You may have heard that McDonald’s announced strong quarterly results yesterday. The quick-service restaurant chain reported a five per cent increase in global same-store sales and the second quarter in a row of same-store sales growth in the U.S. after seven quarters of declines.
What’s remarkable (or perhaps not) about this tale of corporate turnaround is that no one, including McDonald’s CEO, is attributing it to any changes in traditional marketing. Virtually no mention is made of campaigns, advertising, content, social media, promotion or the like. This success story is all about customer experience–of changes not to messaging but to the product and service experience offered to consumers at each touchpoint.
The primary change driving McDonald’s recent success is the chain’s decision to offer all-day breakfast, but on the earnings call, CEO Steve Easterbrook also called out CX improvements such as a new streamlined menu, improved order accuracy, investments in food quality and ingredients, and menu simplification.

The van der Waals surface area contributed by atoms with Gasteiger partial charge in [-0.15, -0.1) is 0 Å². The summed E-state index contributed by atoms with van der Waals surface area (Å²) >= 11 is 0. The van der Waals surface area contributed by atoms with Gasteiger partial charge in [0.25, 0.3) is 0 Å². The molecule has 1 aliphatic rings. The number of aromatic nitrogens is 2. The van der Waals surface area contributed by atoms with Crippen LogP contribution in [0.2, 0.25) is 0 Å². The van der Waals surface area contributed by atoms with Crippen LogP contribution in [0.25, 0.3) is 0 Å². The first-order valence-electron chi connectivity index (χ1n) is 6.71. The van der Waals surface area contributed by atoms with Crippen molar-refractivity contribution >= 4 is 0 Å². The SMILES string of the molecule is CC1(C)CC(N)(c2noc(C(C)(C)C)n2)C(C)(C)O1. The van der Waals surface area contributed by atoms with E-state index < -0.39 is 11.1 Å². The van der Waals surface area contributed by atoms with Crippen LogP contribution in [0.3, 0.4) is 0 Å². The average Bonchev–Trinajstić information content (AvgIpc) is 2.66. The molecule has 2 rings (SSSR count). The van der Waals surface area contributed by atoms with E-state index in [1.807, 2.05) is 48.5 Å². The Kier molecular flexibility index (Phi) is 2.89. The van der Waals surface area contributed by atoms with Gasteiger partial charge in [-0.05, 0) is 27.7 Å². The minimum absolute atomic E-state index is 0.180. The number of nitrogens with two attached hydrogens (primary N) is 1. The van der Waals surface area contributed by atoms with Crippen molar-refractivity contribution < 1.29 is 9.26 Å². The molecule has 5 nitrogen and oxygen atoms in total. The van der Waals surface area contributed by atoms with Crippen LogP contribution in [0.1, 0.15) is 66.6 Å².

McDonald’s in the US implemented many changes this past year, including how Quarter Pounders are made to improve flavor, removing sandwiches from its menu to speed ordering and customer service, replacing margarine with real butter on its breakfast sandwiches, and increasing hourly wage and adding benefits to address concerns over workers’ compensation.
Certainly marketing and promotion played a part in getting the word out about these changes, but whether you read about McDonald’s turnaround on CNBC’s mad Money, Fortune or Business Insider, you will not find the words “marketing,” “advertising” or “content” in these articles.
The thorough Business Insider review of McDonald’s 2015 actions mentions a single promotion among the 19 changes McDonald’s made in 2015–the launch of the McPick 2 deal.
(Global tech research firm) Gartner has noted that “Customer Experience Is the New Competitive Battlefield” for marketers. McDonald’s just demonstrated how battles are won (and customer experience ROI is delivered) in the war for consumer attention, consideration and preference.